Evening workouts associated with lower mortality in type 2 diabetes

Patients with type 2 diabetes and obesity who worked out in the evening had greater reductions in risk for mortality and cardiovascular and microvascular disease than those who exercised in the morning or afternoon, a retrospective study found.

Evening exercise was associated with the lowest incidence of mortality and cardiovascular morbidity compared to working out at other times of day, a study found.

To assess the association between timing of moderate to vigorous aerobic physical activity and risk of cardiovascular disease, microvascular disease, and all-cause mortality in adults with obesity and/or type 2 diabetes, researchers used data from a large prospective cohort study containing accelerometer-based physical activity data. Aerobic activity was defined as a bout lasting three or more continuous minutes. Between 2013 and 2015, participants wore an accelerometer on their dominant wrist 24 hours a day for seven days. Participants were categorized into morning, afternoon, or evening groups based on when they did most of their aerobic activity.

The core sample included 29,836 adults with obesity, with a mean age of 62.2 years. Over a mean follow-up period of 7.9 years, 1,425 deaths, 3,980 cardiovascular events, and 2,162 microvascular disease events occurred. Results were published by Diabetes Care on April 10.

Compared with patients who engaged in less than one bout of exercise per day, those who did evening activity had the lowest risk of mortality (hazard ratio [HR], 0.39; 95% CI, 0.27 to 0.55). Afternoon (HR, 0.60; 95% CI, 0.51 to 0.71) and morning (HR, 0.67; 95% CI, 0.56 to 0.79) activity had significant but weaker associations. Similar patterns were observed for cardiovascular and microvascular risk. Evening activity was associated with HRs of 0.64 (95% CI, 0.54 to 0.75) and 0.76 (95% CI, 0.63 to 0.92), respectively.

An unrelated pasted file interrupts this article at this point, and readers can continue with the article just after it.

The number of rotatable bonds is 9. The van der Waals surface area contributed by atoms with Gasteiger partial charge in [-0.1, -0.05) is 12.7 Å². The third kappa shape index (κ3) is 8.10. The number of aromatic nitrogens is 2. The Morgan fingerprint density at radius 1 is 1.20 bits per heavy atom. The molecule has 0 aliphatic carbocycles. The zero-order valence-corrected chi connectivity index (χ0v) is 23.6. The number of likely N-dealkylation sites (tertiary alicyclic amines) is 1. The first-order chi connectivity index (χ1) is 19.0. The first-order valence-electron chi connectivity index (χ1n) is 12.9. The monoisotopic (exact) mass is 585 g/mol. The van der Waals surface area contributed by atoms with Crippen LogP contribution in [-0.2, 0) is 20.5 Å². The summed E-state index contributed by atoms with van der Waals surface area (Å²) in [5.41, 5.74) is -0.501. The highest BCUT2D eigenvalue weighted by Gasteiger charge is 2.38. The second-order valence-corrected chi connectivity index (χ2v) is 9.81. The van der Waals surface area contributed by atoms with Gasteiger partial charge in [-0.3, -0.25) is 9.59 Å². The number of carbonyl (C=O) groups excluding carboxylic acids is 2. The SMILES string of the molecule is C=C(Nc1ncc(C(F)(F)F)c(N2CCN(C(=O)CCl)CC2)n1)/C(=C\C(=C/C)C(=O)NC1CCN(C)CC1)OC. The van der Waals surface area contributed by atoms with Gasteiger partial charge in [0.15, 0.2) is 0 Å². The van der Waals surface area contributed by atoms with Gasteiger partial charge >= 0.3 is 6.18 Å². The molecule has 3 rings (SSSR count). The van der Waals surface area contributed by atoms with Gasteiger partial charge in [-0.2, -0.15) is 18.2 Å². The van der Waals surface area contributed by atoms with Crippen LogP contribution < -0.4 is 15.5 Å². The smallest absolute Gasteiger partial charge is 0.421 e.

Findings were similar but even stronger in the subgroup of patients with type 2 diabetes (n=2,995). Evening exercise was again associated with the biggest drop in mortality risk (HR, 0.24; 95% CI, 0.08 to 0.76); afternoon showed a smaller association (HR, 0.44; 95% CI, 0.28 to 0.72), while the difference wasn't significant with morning activity (HR, 0.86; 95% CI, 0.57 to 1.29). For cardiovascular risk, the HRs were 0.54 (95% CI, 0.34 to 0.86), 0.73 (95% CI, 0.56 to 0.94), and 0.85 (95% CI, 0.69 to 1.06), respectively. A significant effect on microvascular disease was only seen with evening exercise (HR, 0.52; 95% CI, 0.32 to 0.86).

"These findings demonstrate a compelling connection between MVPA [moderate to vigorous physical activity] timing and a lower risk of morbidity and mortality in adults with obesity," the study authors wrote. "…These findings are robust and extend to the subset of participants with [type 2 diabetes], in whom evening MVPA exhibited even more pronounced associations with mortality and cardiovascular morbidity."

They noted that their findings may be related to the concept of the dawn phenomenon, in which patients with diabetes have relatively better insulin sensitivity and glycemia in the evening, which worsens overnight. "Therefore, engaging in MVPA later in the afternoon or evening, when postprandial glycemia is highest and hepatic insulin sensitivity begins to decline, may elicit the greatest metabolic benefits by directly influencing these pathways and leading to lower morning fasting glucose levels," the study authors wrote.